If you are into recording directly into your computer, I would absolutely suggest the Mackie 1640 with the FireWire option. Then all you need is a relatively quick laptop and an external FireWire or USB hard disk drive.

Conversely, you might want to consider the larger Beringer console and the Alesis HD24? That provides you with the ability to track 24 tracks simultaneously and you won't be limited to 16. You can then take the hard disk drive from the HD 24 and dump that into your computer for mixing inside the box! I personally don't trust any computers for recording live. I do trust the HD 24 for recording live. Then all you need is some killer software like Sony's Vegas for mixing and processing and mastering to CD.

Less is more! More is better!
Ms. Remy Ann David

JoeH Wed, 08/02/2006 - 16:24
Killerz, I can vouche for the Mackie ONYX 1640 as well as the ONYX 1220. I have one of each.

I reviewed it for Mix in 2005. (I bought my own mixer, it was no freebie-giveaway).

It's paid for itself many times over since then. I'd like to get the mid-level version as well (the 10 input version...1604 or something?) I use the 1220 in my studio for tracking and monitoring; it's a great sound board with a small footprint and perfect to use with my DAW system. (Gone is the big-wide-ass console of the old days.)

I haul the 1640 around in an SKB case (Comes with some customizable padding and chucks to hold it firmly in place.)

Although the ONYX series is now built in China (albiet designed in the USA), it seems every bit as stable and as reliable as the original VLZ Pro Series. (Actually, I think they've solved the bad/intermittant wire harness problem now, as more flakey ins/out etc.)

Drop me a note privately for more info, if you like.

Member Thu, 08/10/2006 - 07:38
I have an Onyx1640 and I love it.
Keep this in mind: It is primarily a live mixer. That is why the EQ and faders do NOT affect the recorded signal. Basically, you have the trim pot at the top of the board, and after that, it goes straight out the firewire.
This is good for recording live performances, as you can change the EQ on a track in the middle of a set and it won't change the recorded signal... only the PA output signal.

Pretty standard stuff, and all in all it's a well designed mixer... it just seems to cause some confusion to some.

Overall, unless yours is broken out of the box (like mine was), you should be happy with the value. It's a good piece of equipment and the firewire is top-notch as far as speed goes.
Their tech support is good as well as their support forum. I got my busted card replaced easily and it's been smooth since then.

JoeH Thu, 08/10/2006 - 12:15
I forget the model #, but it's on SKB's website under mixer cases, and it's 30x26x10. That's a little larger than you need for the actual mixer, but they give you some internal plastic cleats (with some serious velcro to hold 'em) and some foam padding so you can size the case to keep the mixer firmly in place when you move it around. (you must have a lot of depth for this thing, as well; it's a fair size larger than the VLZ Pro series, deeper too.)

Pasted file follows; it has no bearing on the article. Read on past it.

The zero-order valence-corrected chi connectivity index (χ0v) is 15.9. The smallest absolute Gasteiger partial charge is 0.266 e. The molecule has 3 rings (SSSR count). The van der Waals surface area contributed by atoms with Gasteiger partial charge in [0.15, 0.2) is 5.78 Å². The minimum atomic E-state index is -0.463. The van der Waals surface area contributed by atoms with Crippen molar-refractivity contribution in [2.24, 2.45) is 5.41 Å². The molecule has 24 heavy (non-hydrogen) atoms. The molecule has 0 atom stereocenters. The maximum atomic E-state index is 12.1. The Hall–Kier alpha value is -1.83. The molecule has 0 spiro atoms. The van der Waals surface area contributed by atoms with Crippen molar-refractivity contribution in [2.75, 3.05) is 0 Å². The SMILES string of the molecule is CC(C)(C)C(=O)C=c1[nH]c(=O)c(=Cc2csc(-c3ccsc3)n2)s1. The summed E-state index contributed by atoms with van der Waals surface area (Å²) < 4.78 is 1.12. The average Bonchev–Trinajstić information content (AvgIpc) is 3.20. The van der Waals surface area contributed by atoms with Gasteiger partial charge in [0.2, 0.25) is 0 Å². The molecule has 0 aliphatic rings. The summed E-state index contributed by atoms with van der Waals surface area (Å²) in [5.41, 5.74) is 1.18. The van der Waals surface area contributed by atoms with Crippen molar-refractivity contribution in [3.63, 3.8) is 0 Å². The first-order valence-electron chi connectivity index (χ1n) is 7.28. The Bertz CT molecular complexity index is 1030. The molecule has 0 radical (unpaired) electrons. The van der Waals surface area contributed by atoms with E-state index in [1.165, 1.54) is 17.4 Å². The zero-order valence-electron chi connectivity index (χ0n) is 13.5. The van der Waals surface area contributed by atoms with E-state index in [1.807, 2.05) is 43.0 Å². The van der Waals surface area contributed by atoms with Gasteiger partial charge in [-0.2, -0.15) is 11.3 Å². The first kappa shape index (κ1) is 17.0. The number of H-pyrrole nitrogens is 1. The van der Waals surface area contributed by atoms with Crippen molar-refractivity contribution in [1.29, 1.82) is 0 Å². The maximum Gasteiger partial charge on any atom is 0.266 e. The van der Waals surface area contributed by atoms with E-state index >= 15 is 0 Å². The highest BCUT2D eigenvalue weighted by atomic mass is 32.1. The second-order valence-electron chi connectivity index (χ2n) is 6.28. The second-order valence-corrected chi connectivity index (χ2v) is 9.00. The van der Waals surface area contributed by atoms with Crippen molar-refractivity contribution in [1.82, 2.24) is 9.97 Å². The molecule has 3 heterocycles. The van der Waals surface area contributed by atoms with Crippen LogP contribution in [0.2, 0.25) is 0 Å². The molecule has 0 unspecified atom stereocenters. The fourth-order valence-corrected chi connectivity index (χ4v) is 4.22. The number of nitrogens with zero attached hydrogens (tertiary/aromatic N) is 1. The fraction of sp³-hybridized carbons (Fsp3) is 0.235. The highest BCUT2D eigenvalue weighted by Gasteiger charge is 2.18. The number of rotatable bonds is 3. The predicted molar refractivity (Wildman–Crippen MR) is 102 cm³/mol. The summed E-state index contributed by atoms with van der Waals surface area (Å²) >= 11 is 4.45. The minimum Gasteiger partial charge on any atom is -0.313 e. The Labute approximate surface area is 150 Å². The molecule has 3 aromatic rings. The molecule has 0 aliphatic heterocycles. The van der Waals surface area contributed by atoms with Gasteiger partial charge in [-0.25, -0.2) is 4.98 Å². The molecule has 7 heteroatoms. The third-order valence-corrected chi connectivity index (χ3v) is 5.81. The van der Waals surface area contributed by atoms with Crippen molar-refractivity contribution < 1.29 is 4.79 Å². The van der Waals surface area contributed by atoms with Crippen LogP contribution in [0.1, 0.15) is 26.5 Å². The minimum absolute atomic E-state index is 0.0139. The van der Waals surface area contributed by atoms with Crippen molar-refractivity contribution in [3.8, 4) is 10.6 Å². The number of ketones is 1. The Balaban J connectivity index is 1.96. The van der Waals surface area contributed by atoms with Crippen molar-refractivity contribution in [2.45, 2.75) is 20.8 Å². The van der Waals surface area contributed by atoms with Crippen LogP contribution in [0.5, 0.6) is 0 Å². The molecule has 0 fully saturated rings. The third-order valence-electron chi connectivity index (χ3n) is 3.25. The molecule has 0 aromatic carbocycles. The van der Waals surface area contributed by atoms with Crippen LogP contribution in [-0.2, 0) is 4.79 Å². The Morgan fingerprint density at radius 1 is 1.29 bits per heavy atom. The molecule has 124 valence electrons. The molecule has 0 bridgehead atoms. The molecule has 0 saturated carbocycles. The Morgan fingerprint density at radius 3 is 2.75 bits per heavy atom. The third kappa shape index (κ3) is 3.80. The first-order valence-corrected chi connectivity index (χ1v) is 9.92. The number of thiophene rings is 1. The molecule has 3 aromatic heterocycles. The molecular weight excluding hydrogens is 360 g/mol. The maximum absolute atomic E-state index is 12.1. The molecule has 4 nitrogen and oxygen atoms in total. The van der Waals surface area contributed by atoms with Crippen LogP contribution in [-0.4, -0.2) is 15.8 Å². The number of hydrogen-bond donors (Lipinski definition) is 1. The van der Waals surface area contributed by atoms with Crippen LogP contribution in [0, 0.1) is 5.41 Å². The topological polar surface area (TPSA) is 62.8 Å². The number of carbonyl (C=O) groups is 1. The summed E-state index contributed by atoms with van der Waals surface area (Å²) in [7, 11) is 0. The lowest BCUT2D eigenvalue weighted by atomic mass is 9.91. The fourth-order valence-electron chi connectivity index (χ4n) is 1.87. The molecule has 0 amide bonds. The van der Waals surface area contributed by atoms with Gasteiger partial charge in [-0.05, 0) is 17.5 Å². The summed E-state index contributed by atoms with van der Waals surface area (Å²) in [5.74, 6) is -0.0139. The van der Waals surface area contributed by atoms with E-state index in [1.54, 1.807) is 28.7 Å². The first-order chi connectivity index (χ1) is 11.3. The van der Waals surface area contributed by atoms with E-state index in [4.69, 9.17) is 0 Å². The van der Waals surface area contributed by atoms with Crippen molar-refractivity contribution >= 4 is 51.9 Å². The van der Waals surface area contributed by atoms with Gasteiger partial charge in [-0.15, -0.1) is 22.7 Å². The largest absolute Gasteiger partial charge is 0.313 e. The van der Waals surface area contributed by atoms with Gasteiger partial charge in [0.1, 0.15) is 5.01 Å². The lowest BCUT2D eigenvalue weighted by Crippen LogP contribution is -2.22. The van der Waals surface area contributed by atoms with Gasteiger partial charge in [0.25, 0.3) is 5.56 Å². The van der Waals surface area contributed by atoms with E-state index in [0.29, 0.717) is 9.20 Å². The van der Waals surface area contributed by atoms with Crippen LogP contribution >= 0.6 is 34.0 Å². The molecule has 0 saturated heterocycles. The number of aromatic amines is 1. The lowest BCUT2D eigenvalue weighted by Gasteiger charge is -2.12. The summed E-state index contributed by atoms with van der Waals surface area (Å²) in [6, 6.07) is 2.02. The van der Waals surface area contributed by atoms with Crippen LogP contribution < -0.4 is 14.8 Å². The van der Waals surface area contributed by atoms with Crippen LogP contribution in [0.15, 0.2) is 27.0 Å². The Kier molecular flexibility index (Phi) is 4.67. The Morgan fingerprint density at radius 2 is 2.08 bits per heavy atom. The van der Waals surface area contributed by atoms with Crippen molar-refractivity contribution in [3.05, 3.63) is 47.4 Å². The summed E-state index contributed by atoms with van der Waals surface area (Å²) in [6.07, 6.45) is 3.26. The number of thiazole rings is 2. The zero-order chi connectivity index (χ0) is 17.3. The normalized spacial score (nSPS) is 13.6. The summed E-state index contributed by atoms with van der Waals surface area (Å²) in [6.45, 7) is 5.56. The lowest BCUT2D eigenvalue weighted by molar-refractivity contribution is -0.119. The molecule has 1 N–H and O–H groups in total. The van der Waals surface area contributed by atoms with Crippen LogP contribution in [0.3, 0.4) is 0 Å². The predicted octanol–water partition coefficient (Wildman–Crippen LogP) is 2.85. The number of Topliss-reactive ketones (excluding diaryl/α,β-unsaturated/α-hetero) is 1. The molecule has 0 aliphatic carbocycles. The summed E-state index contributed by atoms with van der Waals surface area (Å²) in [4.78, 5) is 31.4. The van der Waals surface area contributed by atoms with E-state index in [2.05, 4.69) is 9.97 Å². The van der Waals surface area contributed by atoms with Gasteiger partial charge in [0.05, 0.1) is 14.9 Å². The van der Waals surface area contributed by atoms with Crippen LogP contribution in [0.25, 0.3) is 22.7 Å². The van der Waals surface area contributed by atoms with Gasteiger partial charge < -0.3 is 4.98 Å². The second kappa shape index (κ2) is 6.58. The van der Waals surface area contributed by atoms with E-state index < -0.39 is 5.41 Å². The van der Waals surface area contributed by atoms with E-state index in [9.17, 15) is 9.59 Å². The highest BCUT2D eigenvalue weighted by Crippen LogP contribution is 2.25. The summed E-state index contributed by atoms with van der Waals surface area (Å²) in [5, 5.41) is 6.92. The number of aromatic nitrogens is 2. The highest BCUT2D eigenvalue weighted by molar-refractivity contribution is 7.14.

There's enough space inside the case to store a couple of things; I keep a small box/kit that holds firewire cables, a FW card (for the laptop), two pairs of headphones, blank CDs, sharpies, flashlight, etc. - all the usual stuff for a remote multitrack & CDr recording. I got a littlelite for it as well, although it's fairly large, and a $10 lamp from Office Max will work just as well, sometimes better for the size of it.

Cucco Thu, 08/10/2006 - 12:50
corrupted wrote: I have an Onyx1640 and I love it.
Keep this in mind: It is primarily a live mixer. That is why the EQ and faders do NOT affect the recorded signal. Basically, you have the trim pot at the top of the board, and after that, it goes straight out the firewire.
This is good for recording live performances, as you can change the EQ on a track in the middle of a set and it won't change the recorded signal... only the PA output signal.

I agree it's a GREAT mixer. I wouldn't say it's primarily a live mixer though. To me, it's designed as a great live mixer and a great digital recording interface in one. It works great in the studio too. I mean, let's face it - why would I want to use a mixer's stock EQ nowadays when there are so MANY good plug-in EQs. Also, you can't undo the EQ - I think Mackie actually took this to heart when building it.

Personally, I didn't need the mixer interface and was much better served by the excellent pres and far-above-average A/D conversion, so I went with the 800R. I use it on several live classical performances either as a primary pre/conversion or secondary pre/conversion to other good pres and conversion.

In general, the new Onyx line is serious pro audio!

Oh, and it's built just fine. Granted, I haven't seen any of the Mackie staff standing on their new Onyx line (as they used to in ads of the past), but I'm pretty sure they can withstand a bit of a fall if necessary.